Are You Making This Big Mistake With Sub Plans?

Are You Making This Big Mistake With Sub Plans? by A Word On Third

You know what I REALLY don't like? I absolutely, positively detest...
  • having to come into school at 6 AM to leave out sub plans when I'm sick.
  • coming into school the day after a sick day and finding my room a mess.
  • coming into school the day after a sick day and finding my lesson plans were not followed.
  • having students work on pointless busy-work because I won't be in.
The list goes on! And do you know why this was happening? I was making things too complicated for myself. WAY. TOO. COMPLICATED. Are you making the same mistake? I figured this system out last year and am so much happier for it!

When it comes to sub plans, simple is better. Let me show you how to beast it with your sub plans so you: never have to come in to school on a sick day ever again, leave meaningful work for your students, and return to school finding that your students had the productive days you intended them to have. Yes, it really can be done.

1. Write a list of essential information and routines.
Type it out for your substitute and explain exactly what should happen. If you have a list saved on file, you'll never have to write it again. You'll only have to edit it over the years as your routines change along with you.

Great routine and information lists should include things like:
  • Class list (you can even star a student or two's names if they can help)
  • Class schedule
  • Emergency drill routines (perhaps provided by the school)
  • PM pack up routines
  • AM unpacking routines
  • Clean up routines
  • Flexible seating routines (if applicable)
  • Behavior management philosophy (I include a request to NOT write students name on the board as punishment, resort to giving stickers as prizes, etc. You might include positive reinforcement supplies, like "good choice" certificates or something of that nature if you use them in your room).

2. Create an easy, re-usable lesson plan for each subject/class that you teach.

Start by creating a template for each day of the week. Then create your lesson plans. Then copy and paste them into the right places in your templateI'll share some basic ones that I use. Hopefully this covers most of what you teach!

Morning Meeting:
Greeting- Students will greet each other in different languages.
Share- Have students go around the circle to share how they will take care of their learning with the guest teacher. (Another great one for substitute teachers is to play "A Little Known Fact About Me").
Activity- Play "Awake Alert Alive" and have a student lead it.
Morning Message- Read and discuss the morning message. (I usually have the kids write one way they'll take care of their learning while the sub is present and jot their thinking on a post-it. You can make and laminate a morning message to use every day you're out and just leave it in your sub folder. Alternatively, you can just have the substitute teacher talk to the kids about the message you already wrote with the understanding that you might not do all that's left in the message since you're out).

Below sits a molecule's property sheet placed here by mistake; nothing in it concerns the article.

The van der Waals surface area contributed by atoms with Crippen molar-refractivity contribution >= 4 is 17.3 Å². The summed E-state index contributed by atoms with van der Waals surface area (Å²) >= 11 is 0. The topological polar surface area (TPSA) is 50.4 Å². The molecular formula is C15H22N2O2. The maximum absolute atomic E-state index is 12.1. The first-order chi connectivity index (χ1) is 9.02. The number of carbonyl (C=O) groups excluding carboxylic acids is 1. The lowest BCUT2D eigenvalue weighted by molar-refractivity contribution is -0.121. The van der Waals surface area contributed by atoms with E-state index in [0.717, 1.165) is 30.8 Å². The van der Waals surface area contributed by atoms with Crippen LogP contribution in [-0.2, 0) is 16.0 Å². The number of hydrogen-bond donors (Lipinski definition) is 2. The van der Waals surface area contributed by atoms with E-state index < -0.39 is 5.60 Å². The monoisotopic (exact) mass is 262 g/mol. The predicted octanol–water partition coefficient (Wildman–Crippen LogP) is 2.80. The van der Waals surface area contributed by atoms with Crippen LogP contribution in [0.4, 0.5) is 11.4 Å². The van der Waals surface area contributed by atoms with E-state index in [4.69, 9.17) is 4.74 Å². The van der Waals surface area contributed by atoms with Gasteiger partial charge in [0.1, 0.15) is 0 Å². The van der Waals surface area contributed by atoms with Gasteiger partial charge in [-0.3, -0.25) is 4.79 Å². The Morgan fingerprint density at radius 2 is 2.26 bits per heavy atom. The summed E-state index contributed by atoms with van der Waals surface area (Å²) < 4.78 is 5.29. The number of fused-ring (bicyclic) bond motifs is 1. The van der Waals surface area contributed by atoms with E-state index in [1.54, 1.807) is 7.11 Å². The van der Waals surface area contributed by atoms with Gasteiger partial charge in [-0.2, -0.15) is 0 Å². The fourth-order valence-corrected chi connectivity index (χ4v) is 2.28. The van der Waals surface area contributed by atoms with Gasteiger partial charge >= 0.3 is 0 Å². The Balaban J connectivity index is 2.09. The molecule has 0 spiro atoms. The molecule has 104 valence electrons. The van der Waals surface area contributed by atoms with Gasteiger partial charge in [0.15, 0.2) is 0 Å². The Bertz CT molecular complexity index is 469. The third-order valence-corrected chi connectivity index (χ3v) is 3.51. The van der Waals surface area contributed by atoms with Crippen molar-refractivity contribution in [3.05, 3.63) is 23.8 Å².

Reader's and/or Writer's Workshop:
Tell the kids they will be having a marathon period, which means they will get extra time to practice what they’ve been doing in class. Have them discuss what reader’s/writer's workshop should look and sound like. Next have them think about what strategy they will practice today to push their reading or writing further and why. They can look at the charts in the room to help them make decisions. Have the kids turn and talk to their partner to tell them their choice and why. Share out some answers. Then have the kids read or write independently. Circulate and check in with kids if they need help. Ask them what their goal is, how they’re reaching it, and to prove that they are reaching it. This will help them be more productive.

Students start by finishing any unfinished math work that they have. Then they can play a variety of games that they already know. Ideal games to use for this are games for early finishers or games they already played that involve many skills. In my classroom, kids check out the math cart (that is always available to them) and make a choice. Easy-peasy!

Science/SS: Leave a book or article to read and discuss as a class. I usually leave a packet of Time For Kids articles in my folder, and I replace them when they run out.

Word Study: Students can edit their writing and look for spelling patterns they can correct.

3. Put it all together in a folder.
Tell a colleague about this folder. Put it in an obvious place in your room. Put post-its on your folder labeling things. On the left side of the folder, I stick on a post-it that says "Lesson Plans- Pull out the appropriate day of the week," and on the right side of the folder, I put all of my routines/information.

4. Enjoy.
YOU'RE DONE. NOW DO A HAPPY DANCE! Seriously, it could not be any easier if you tried. You've left the most meaningful work for your students that you can leave for a sub, and you will walk into a clean room the next day.

What are your sub secrets? Comment below!

No comments

Post a Comment